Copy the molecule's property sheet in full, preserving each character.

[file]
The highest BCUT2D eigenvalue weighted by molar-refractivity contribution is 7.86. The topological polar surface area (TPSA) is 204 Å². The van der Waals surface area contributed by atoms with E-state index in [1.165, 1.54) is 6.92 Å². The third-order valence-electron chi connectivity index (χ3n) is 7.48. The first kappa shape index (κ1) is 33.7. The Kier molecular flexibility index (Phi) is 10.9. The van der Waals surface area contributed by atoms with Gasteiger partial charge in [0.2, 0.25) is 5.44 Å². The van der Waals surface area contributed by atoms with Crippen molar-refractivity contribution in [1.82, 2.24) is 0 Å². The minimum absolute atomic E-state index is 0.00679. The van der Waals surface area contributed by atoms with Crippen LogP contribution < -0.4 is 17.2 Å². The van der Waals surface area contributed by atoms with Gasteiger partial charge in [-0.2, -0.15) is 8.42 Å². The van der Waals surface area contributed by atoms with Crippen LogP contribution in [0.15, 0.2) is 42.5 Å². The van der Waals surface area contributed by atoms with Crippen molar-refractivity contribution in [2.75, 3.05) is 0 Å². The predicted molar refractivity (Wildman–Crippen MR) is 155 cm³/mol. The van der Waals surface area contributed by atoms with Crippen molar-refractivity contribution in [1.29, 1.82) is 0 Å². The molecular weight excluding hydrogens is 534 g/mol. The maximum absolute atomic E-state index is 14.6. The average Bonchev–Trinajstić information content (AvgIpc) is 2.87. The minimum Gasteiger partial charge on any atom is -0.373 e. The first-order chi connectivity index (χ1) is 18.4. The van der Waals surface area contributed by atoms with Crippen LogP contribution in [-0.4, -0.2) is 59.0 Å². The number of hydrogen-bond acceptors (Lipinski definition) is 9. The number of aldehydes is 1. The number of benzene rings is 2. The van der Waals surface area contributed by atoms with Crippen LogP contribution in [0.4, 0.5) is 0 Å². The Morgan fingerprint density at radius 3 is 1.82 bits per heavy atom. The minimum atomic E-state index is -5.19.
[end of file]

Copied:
The highest BCUT2D eigenvalue weighted by molar-refractivity contribution is 7.86. The topological polar surface area (TPSA) is 204 Å². The van der Waals surface area contributed by atoms with E-state index in [1.165, 1.54) is 6.92 Å². The third-order valence-electron chi connectivity index (χ3n) is 7.48. The first kappa shape index (κ1) is 33.7. The Kier molecular flexibility index (Phi) is 10.9. The van der Waals surface area contributed by atoms with Gasteiger partial charge in [0.2, 0.25) is 5.44 Å². The van der Waals surface area contributed by atoms with Crippen molar-refractivity contribution in [1.82, 2.24) is 0 Å². The minimum absolute atomic E-state index is 0.00679. The van der Waals surface area contributed by atoms with Crippen LogP contribution < -0.4 is 17.2 Å². The van der Waals surface area contributed by atoms with Gasteiger partial charge in [-0.2, -0.15) is 8.42 Å². The van der Waals surface area contributed by atoms with Crippen LogP contribution in [0.15, 0.2) is 42.5 Å². The van der Waals surface area contributed by atoms with Crippen molar-refractivity contribution in [2.75, 3.05) is 0 Å². The predicted molar refractivity (Wildman–Crippen MR) is 155 cm³/mol. The van der Waals surface area contributed by atoms with Crippen molar-refractivity contribution in [1.29, 1.82) is 0 Å². The molecular weight excluding hydrogens is 534 g/mol. The maximum absolute atomic E-state index is 14.6. The average Bonchev–Trinajstić information content (AvgIpc) is 2.87. The minimum Gasteiger partial charge on any atom is -0.373 e. The first-order chi connectivity index (χ1) is 18.4. The van der Waals surface area contributed by atoms with Crippen LogP contribution in [-0.4, -0.2) is 59.0 Å². The number of hydrogen-bond acceptors (Lipinski definition) is 9. The number of aldehydes is 1. The number of benzene rings is 2. The van der Waals surface area contributed by atoms with Crippen LogP contribution in [0.4, 0.5) is 0 Å². The Morgan fingerprint density at radius 3 is 1.82 bits per heavy atom. The minimum atomic E-state index is -5.19.